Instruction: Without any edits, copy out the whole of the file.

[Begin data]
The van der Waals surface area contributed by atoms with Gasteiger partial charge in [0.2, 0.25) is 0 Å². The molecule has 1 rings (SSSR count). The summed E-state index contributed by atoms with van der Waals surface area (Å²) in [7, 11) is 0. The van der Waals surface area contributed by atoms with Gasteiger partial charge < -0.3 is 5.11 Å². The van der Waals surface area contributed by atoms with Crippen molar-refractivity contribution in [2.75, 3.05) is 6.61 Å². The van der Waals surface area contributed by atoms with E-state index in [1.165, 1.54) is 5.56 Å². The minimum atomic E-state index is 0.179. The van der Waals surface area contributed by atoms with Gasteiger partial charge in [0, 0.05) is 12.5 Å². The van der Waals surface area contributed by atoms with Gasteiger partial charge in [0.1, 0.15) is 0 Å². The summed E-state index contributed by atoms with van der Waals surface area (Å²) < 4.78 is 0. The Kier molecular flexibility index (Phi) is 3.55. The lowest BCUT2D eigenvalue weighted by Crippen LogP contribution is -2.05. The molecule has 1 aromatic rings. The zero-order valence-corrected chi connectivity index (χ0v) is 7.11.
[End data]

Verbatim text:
The van der Waals surface area contributed by atoms with Gasteiger partial charge in [0.2, 0.25) is 0 Å². The molecule has 1 rings (SSSR count). The summed E-state index contributed by atoms with van der Waals surface area (Å²) in [7, 11) is 0. The van der Waals surface area contributed by atoms with Gasteiger partial charge < -0.3 is 5.11 Å². The van der Waals surface area contributed by atoms with Crippen molar-refractivity contribution in [2.75, 3.05) is 6.61 Å². The van der Waals surface area contributed by atoms with E-state index in [1.165, 1.54) is 5.56 Å². The minimum atomic E-state index is 0.179. The van der Waals surface area contributed by atoms with Gasteiger partial charge in [0, 0.05) is 12.5 Å². The van der Waals surface area contributed by atoms with Gasteiger partial charge in [0.1, 0.15) is 0 Å². The summed E-state index contributed by atoms with van der Waals surface area (Å²) < 4.78 is 0. The Kier molecular flexibility index (Phi) is 3.55. The lowest BCUT2D eigenvalue weighted by Crippen LogP contribution is -2.05. The molecule has 1 aromatic rings. The zero-order valence-corrected chi connectivity index (χ0v) is 7.11.